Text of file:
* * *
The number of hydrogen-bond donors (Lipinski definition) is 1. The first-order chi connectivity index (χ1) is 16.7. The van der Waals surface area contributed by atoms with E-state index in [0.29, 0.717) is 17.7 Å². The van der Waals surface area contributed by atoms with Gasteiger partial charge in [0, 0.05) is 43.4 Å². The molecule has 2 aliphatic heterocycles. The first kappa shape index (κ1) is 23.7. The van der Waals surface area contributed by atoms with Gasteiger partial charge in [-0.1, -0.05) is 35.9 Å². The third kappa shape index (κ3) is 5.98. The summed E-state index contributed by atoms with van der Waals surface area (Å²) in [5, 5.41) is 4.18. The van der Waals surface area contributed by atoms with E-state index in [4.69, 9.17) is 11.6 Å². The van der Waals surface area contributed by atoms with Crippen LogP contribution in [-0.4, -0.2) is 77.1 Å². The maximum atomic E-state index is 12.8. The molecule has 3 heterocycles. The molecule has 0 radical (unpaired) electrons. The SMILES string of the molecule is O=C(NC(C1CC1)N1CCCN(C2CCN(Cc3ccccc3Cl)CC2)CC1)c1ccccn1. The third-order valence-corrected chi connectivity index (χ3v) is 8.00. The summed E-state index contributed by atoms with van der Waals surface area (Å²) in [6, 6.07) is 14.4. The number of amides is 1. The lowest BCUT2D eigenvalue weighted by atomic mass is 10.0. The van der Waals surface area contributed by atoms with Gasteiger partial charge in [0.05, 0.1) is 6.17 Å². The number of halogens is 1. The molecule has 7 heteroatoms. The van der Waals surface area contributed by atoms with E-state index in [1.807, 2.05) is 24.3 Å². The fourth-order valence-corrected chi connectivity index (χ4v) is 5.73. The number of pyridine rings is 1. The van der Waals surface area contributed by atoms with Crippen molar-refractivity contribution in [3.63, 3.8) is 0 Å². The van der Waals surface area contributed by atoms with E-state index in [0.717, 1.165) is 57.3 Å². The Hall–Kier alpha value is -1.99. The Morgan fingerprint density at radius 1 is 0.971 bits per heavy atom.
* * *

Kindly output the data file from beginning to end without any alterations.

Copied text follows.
The number of hydrogen-bond donors (Lipinski definition) is 1. The first-order chi connectivity index (χ1) is 16.7. The van der Waals surface area contributed by atoms with E-state index in [0.29, 0.717) is 17.7 Å². The van der Waals surface area contributed by atoms with Gasteiger partial charge in [0, 0.05) is 43.4 Å². The molecule has 2 aliphatic heterocycles. The first kappa shape index (κ1) is 23.7. The van der Waals surface area contributed by atoms with Gasteiger partial charge in [-0.1, -0.05) is 35.9 Å². The third kappa shape index (κ3) is 5.98. The summed E-state index contributed by atoms with van der Waals surface area (Å²) in [5, 5.41) is 4.18. The van der Waals surface area contributed by atoms with E-state index in [4.69, 9.17) is 11.6 Å². The van der Waals surface area contributed by atoms with Crippen LogP contribution in [-0.4, -0.2) is 77.1 Å². The maximum atomic E-state index is 12.8. The molecule has 3 heterocycles. The molecule has 0 radical (unpaired) electrons. The SMILES string of the molecule is O=C(NC(C1CC1)N1CCCN(C2CCN(Cc3ccccc3Cl)CC2)CC1)c1ccccn1. The third-order valence-corrected chi connectivity index (χ3v) is 8.00. The summed E-state index contributed by atoms with van der Waals surface area (Å²) in [6, 6.07) is 14.4. The number of amides is 1. The lowest BCUT2D eigenvalue weighted by atomic mass is 10.0. The van der Waals surface area contributed by atoms with Gasteiger partial charge in [0.05, 0.1) is 6.17 Å². The number of halogens is 1. The molecule has 7 heteroatoms. The van der Waals surface area contributed by atoms with E-state index in [1.807, 2.05) is 24.3 Å². The fourth-order valence-corrected chi connectivity index (χ4v) is 5.73. The number of pyridine rings is 1. The van der Waals surface area contributed by atoms with Crippen molar-refractivity contribution in [3.63, 3.8) is 0 Å². The van der Waals surface area contributed by atoms with E-state index in [0.717, 1.165) is 57.3 Å². The Hall–Kier alpha value is -1.99. The Morgan fingerprint density at radius 1 is 0.971 bits per heavy atom.